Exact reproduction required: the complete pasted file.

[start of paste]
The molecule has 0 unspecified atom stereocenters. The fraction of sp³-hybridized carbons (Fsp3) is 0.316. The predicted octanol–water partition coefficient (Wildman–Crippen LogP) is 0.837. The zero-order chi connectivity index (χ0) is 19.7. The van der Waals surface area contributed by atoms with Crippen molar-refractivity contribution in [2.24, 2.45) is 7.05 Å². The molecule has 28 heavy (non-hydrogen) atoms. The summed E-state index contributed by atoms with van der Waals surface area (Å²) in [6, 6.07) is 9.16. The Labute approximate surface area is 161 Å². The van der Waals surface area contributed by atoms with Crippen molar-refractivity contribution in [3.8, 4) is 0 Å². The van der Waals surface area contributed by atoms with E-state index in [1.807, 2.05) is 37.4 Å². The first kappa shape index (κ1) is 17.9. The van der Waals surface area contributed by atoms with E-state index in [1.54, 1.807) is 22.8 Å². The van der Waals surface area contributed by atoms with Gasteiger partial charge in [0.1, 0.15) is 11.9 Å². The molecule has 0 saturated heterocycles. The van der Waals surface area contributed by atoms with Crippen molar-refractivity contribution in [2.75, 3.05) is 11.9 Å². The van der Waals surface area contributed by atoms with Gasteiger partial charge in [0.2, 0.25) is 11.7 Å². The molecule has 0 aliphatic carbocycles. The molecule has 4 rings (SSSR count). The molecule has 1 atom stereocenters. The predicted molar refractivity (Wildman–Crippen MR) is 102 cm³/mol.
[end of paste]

The molecule has 0 unspecified atom stereocenters. The fraction of sp³-hybridized carbons (Fsp3) is 0.316. The predicted octanol–water partition coefficient (Wildman–Crippen LogP) is 0.837. The zero-order chi connectivity index (χ0) is 19.7. The van der Waals surface area contributed by atoms with Crippen molar-refractivity contribution in [2.24, 2.45) is 7.05 Å². The molecule has 28 heavy (non-hydrogen) atoms. The summed E-state index contributed by atoms with van der Waals surface area (Å²) in [6, 6.07) is 9.16. The Labute approximate surface area is 161 Å². The van der Waals surface area contributed by atoms with Crippen molar-refractivity contribution in [3.8, 4) is 0 Å². The van der Waals surface area contributed by atoms with E-state index in [1.807, 2.05) is 37.4 Å². The first kappa shape index (κ1) is 17.9. The van der Waals surface area contributed by atoms with E-state index in [1.54, 1.807) is 22.8 Å². The van der Waals surface area contributed by atoms with Gasteiger partial charge in [0.1, 0.15) is 11.9 Å². The molecule has 0 saturated heterocycles. The van der Waals surface area contributed by atoms with Crippen molar-refractivity contribution in [2.75, 3.05) is 11.9 Å². The van der Waals surface area contributed by atoms with Gasteiger partial charge in [0.2, 0.25) is 11.7 Å². The molecule has 0 aliphatic carbocycles. The molecule has 4 rings (SSSR count). The molecule has 1 atom stereocenters. The predicted molar refractivity (Wildman–Crippen MR) is 102 cm³/mol.